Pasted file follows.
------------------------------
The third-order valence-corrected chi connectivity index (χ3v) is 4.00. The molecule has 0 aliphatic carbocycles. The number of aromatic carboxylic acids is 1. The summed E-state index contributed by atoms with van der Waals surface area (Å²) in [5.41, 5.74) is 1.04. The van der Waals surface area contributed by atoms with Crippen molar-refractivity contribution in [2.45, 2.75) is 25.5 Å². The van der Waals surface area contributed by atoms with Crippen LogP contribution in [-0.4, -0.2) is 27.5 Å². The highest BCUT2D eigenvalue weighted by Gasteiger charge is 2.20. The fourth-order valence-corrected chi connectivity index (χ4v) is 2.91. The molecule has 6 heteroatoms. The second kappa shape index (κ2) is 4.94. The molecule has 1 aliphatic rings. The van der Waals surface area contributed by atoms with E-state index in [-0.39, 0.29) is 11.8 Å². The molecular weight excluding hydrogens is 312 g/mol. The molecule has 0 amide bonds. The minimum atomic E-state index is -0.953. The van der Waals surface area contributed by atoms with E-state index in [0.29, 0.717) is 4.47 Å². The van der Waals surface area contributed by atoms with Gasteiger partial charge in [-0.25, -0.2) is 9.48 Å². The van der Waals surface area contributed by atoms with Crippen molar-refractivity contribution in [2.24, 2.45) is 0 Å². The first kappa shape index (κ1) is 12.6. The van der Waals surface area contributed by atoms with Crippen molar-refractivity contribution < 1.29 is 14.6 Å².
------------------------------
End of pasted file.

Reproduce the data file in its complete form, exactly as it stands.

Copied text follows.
The third-order valence-corrected chi connectivity index (χ3v) is 4.00. The molecule has 0 aliphatic carbocycles. The number of aromatic carboxylic acids is 1. The summed E-state index contributed by atoms with van der Waals surface area (Å²) in [5.41, 5.74) is 1.04. The van der Waals surface area contributed by atoms with Crippen molar-refractivity contribution in [2.45, 2.75) is 25.5 Å². The van der Waals surface area contributed by atoms with Crippen LogP contribution in [-0.4, -0.2) is 27.5 Å². The highest BCUT2D eigenvalue weighted by Gasteiger charge is 2.20. The fourth-order valence-corrected chi connectivity index (χ4v) is 2.91. The molecule has 6 heteroatoms. The second kappa shape index (κ2) is 4.94. The molecule has 1 aliphatic rings. The van der Waals surface area contributed by atoms with E-state index in [-0.39, 0.29) is 11.8 Å². The molecular weight excluding hydrogens is 312 g/mol. The molecule has 0 amide bonds. The minimum atomic E-state index is -0.953. The van der Waals surface area contributed by atoms with E-state index in [0.29, 0.717) is 4.47 Å². The van der Waals surface area contributed by atoms with Gasteiger partial charge in [-0.25, -0.2) is 9.48 Å². The van der Waals surface area contributed by atoms with Crippen molar-refractivity contribution in [2.24, 2.45) is 0 Å². The first kappa shape index (κ1) is 12.6. The van der Waals surface area contributed by atoms with Crippen molar-refractivity contribution < 1.29 is 14.6 Å².